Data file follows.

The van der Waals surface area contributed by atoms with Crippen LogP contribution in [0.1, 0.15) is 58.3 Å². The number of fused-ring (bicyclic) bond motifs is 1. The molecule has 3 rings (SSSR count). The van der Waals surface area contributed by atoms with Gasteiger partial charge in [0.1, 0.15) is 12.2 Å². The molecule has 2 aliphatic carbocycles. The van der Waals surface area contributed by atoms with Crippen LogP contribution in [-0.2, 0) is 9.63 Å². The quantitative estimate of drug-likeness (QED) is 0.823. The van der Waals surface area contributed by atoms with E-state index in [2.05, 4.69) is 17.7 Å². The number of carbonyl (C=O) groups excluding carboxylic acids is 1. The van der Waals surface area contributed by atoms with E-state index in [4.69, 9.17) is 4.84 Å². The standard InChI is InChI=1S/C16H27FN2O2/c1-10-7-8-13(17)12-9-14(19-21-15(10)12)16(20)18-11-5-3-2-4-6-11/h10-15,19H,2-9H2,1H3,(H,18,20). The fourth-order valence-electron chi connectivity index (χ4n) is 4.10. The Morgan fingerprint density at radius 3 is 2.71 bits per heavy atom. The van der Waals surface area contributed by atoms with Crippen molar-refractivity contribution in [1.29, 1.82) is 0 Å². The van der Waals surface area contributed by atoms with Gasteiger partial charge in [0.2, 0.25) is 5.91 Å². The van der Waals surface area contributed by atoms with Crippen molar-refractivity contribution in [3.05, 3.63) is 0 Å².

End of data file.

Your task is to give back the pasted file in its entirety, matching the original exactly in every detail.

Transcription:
The van der Waals surface area contributed by atoms with Crippen LogP contribution in [0.1, 0.15) is 58.3 Å². The number of fused-ring (bicyclic) bond motifs is 1. The molecule has 3 rings (SSSR count). The van der Waals surface area contributed by atoms with Gasteiger partial charge in [0.1, 0.15) is 12.2 Å². The molecule has 2 aliphatic carbocycles. The van der Waals surface area contributed by atoms with Crippen LogP contribution in [-0.2, 0) is 9.63 Å². The quantitative estimate of drug-likeness (QED) is 0.823. The van der Waals surface area contributed by atoms with E-state index in [2.05, 4.69) is 17.7 Å². The number of carbonyl (C=O) groups excluding carboxylic acids is 1. The van der Waals surface area contributed by atoms with E-state index in [4.69, 9.17) is 4.84 Å². The standard InChI is InChI=1S/C16H27FN2O2/c1-10-7-8-13(17)12-9-14(19-21-15(10)12)16(20)18-11-5-3-2-4-6-11/h10-15,19H,2-9H2,1H3,(H,18,20). The fourth-order valence-electron chi connectivity index (χ4n) is 4.10. The Morgan fingerprint density at radius 3 is 2.71 bits per heavy atom. The van der Waals surface area contributed by atoms with Crippen molar-refractivity contribution in [1.29, 1.82) is 0 Å². The van der Waals surface area contributed by atoms with Gasteiger partial charge in [0.2, 0.25) is 5.91 Å². The van der Waals surface area contributed by atoms with Crippen molar-refractivity contribution in [3.05, 3.63) is 0 Å².